I just tried to tell her story without judgement and shared what I knew about her experiences. I wanted to leave it to the audience to come up with their own conclusion and not condone something. I thought hers was a very unique story that we could learn from. I wanted to strike a balance between the light and the dark sides. It was definitely a rollercoaster ride she was on. Her point of view was romantic, but as a mother of teenage girls, I had a different perspective. But I really wanted to stay on her side. It wasn’t like she was a victim. She had agency, she wanted to go to Elvis. When it doesn’t meet her idea of what she thought it would be, she finds a way through it and leaves.
As a mother of teenage girls, what do you think has changed for them from Priscilla’s generation to your kids’? And what has remained the same?
I feel like a lot has changed, but some things have not. I see a big difference in my daughters’ and my mother’s generation, being in between and observing both sides, while still being affected by how I grew up and how my daughters will not tolerate some of the things that I feel are normal. The fact that I can have a career and work, and both Priscilla and my mother struggled with it, since you had to fill two different shoes of being a mother and a wife. I felt she had so much pressure to be the ideal woman for him, and what his idea of that is. You had to spend so much time on your hair and other stuff to fit into the idea of a ’60s woman. And you still see women who are affected by what a man thinks of her.
All your movies, including Priscilla, don’t really scream their conflicts. You build an atmosphere which reflects the inner turmoil of the protagonist. Priscilla never expresses her feelings about the troubled marriage, but we see her as a doll in a doghouse. What’s the idea behind that approach?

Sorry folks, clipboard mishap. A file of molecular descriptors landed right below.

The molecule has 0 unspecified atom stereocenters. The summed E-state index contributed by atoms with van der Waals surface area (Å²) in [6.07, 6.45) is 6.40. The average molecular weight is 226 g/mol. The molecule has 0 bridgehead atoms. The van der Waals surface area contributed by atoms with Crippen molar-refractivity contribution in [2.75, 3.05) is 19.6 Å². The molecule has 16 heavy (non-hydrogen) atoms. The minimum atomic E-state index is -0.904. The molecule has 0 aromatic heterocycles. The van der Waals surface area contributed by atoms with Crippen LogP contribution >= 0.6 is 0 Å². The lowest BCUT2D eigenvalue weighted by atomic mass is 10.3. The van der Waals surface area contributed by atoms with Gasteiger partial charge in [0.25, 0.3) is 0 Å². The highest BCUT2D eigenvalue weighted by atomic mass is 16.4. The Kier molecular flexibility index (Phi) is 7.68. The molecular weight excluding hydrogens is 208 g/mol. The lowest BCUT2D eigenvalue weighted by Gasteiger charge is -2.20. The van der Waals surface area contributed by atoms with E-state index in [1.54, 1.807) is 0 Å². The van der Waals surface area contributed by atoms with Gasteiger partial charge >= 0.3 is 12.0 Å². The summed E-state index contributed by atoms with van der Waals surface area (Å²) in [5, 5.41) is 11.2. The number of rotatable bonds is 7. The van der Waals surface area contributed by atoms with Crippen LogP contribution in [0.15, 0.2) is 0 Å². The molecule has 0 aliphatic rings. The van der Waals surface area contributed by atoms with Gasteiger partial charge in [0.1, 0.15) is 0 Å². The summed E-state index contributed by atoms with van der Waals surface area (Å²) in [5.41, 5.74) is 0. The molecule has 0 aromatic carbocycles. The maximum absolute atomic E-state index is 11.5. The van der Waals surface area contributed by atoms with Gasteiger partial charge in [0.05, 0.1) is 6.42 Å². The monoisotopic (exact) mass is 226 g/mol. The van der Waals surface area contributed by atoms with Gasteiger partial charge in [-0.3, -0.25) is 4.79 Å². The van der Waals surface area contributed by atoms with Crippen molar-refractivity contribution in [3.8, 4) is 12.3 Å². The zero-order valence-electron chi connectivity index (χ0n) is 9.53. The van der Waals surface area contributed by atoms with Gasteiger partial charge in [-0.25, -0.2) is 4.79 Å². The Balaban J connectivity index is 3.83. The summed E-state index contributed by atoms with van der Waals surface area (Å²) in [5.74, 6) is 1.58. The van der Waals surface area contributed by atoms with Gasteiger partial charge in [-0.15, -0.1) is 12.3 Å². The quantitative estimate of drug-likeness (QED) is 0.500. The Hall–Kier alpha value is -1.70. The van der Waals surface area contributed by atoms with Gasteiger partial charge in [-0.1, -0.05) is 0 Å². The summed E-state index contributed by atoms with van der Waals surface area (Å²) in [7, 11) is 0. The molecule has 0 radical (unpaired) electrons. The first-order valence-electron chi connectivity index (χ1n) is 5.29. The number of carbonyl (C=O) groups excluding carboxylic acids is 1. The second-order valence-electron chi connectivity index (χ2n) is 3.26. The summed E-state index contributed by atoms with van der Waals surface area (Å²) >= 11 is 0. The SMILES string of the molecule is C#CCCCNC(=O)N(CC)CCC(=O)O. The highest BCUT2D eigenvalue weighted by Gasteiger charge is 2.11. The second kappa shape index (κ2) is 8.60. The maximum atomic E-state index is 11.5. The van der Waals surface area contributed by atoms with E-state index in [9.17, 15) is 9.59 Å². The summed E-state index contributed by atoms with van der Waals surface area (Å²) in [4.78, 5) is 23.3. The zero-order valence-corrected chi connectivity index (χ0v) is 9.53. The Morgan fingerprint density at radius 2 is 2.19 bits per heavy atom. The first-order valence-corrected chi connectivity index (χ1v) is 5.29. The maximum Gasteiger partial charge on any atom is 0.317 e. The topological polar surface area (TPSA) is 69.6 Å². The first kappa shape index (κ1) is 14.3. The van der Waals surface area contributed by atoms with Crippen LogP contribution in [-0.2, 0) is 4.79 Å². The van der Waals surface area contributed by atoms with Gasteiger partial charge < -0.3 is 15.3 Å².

I haven’t really thought about it. But I do think that when I’m writing about it, it’s introspective. I want to tell the story in the emotion the character is going through, more than the talking. I also find that in life, people don’t express too much (chuckles). You get to know a person’s emotion through their actions more than their words. I’m always interested in what’s not said, the in-between pauses.
Your father, Francis Ford Coppola, is a legendary filmmaker. You’ve been making movies for 25 years now. Are you still fascinated by the process?
Yeah, I feel like you learn something every time. On Priscilla, it was the first time we built sets. I always felt like I had to be on a real location to make it feel real. But I learnt with a great cinematographer and production designer, we can make it work. We had to work so fast! I’m always amazed by the magic of movies and how everything comes together. The set of her high school bedroom was next to that of her Graceland bedroom. But when I watch it, it feels like two different places somehow. It’s always a surprise to me.
Priscilla is playing in Indian cinemas now and will premiere soon on MUBI.
Disclaimer: Except the headline and synopsis, this story has been taken from the HT News Service.